3 ways you can improve your child’s literacy and numeracy skills at home

Mother teaching child maths (PHOTO: Getty Images)
Mother teaching child maths (PHOTO: Getty Images)

Parents go out of their way to find the best and suitable schools for their children, but unfortunately, some parents don’t afford the fees at some of the elite schools in the country.

 Academic expert, Alfred Khumalo, says the fundamental base of a child’s education is what the child learns at home. He says parents can also play the teacher’s role at home.


According to Alfred, the first couple of years of reading are crucial for your child.

“Reading exposes your child to new ideas and new worlds, and their imagination grows. Talk about reading, so that your child ends up valuing it. As your child goes through primary school, they will start speaking with more fluency and with better knowledge.”

Here are tips to foster more fluent speaking:

·       Continue to involve your child when discussing everyday activities, such as grocery shopping, cooking dinner, doing house chores and travelling.

·       Try to ask your child detailed questions about their day. A ‘how was your day?’ will likely get a single word reply. Ask specific questions like ‘what is the book you are reading in class about?’ or ‘what did you do at school today?’


·       Involve your child in your discussions about the day’s events or current events. Ask their opinion. This helps them understand different perspectives and increases their vocabulary.

“Even though these tips may help you, showing a genuine interest in your child’s reading and writing will motivate them to continue learning. Talking about words can create meaningful discussions and help your child to see them as important.”


As your child moves through primary school, they will begin writing longer creative pieces, writing in different genres and exploring non-fiction and persuasive writing.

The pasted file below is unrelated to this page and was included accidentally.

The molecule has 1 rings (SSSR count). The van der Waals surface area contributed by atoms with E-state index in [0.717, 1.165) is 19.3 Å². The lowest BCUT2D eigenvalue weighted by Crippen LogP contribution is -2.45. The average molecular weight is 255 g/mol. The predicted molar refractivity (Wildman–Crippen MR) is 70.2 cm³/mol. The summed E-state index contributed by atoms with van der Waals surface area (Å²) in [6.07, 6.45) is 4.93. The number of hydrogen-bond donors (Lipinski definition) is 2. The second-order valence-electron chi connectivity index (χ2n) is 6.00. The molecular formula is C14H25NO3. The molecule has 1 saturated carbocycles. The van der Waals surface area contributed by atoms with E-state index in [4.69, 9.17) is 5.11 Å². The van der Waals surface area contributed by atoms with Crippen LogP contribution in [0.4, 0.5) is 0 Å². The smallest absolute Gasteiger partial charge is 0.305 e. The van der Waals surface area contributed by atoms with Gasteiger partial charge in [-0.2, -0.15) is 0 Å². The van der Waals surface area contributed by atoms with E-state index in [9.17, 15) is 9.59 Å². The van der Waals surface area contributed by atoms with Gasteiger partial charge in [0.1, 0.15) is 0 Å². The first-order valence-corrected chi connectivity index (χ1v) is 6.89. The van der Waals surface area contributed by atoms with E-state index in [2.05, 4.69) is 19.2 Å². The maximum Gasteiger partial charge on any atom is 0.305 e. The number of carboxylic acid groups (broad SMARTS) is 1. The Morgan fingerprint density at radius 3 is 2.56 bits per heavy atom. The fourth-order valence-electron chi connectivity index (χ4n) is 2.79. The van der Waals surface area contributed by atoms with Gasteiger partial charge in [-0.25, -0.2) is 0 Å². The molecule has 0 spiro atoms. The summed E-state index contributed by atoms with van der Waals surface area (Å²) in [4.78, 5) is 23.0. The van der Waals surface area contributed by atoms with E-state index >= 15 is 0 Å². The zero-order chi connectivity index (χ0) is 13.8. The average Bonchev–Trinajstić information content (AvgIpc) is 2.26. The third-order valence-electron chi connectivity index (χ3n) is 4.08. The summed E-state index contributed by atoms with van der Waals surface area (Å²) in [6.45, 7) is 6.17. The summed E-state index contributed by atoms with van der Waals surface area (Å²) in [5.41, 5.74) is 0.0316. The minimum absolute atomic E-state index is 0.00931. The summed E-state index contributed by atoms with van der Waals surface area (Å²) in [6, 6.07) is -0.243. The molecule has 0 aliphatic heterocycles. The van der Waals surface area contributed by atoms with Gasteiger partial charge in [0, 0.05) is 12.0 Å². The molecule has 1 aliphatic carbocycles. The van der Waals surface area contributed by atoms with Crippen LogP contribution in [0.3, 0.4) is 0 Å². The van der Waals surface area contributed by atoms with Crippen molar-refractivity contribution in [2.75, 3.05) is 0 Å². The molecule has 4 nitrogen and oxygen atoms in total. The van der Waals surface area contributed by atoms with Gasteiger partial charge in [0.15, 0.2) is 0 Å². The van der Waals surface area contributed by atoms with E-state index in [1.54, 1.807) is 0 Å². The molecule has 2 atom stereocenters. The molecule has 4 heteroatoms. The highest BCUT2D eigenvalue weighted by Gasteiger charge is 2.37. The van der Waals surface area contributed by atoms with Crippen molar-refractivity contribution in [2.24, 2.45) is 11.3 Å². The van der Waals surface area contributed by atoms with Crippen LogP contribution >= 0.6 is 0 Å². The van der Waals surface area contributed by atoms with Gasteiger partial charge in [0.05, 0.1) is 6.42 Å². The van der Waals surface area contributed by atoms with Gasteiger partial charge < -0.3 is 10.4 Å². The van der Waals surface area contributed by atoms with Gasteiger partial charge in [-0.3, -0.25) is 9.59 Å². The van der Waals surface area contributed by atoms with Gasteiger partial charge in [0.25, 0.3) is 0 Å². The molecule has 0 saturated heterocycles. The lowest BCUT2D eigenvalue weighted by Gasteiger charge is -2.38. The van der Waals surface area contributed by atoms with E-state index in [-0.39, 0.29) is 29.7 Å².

Alfred explains that giving your child tasks such as rewriting old family recipes, grocery shopping lists and birthday cards will polish their skills.

“Children often ask questions on whatever they are writing, to get a greater understanding of words and to build their vocabulary.”


Alfred says you don’t have to be a rocket scientist to teach your child basic numeracy. “We all know the basics of adding, subtracting, multiplying and dividing numbers, because we use them in our everyday life.

Getting your child involved helps build the fundamental understanding of numeracy.” Mathematician Liesl Silverman shares a few activities that you can do at home to improve your child’s numeracy skills. Grocery shopping: Comparing prices and discussing budgeting will help your child to understand the importance of maths, numbers and quantities.

Time: Getting your child a digital or analogue watch will teach them how to tell the time.

“Maths today is not about learning by repetition. Today, the emphasis is on identifying that there are many ways to get an answer, and being able to explain how and why you chose the approach you did. Be cautious when your child participates in these activities. Expecting your child to work quickly on maths can cause maths anxiety. Try to focus on the process and not the outcome,” says Alfred.

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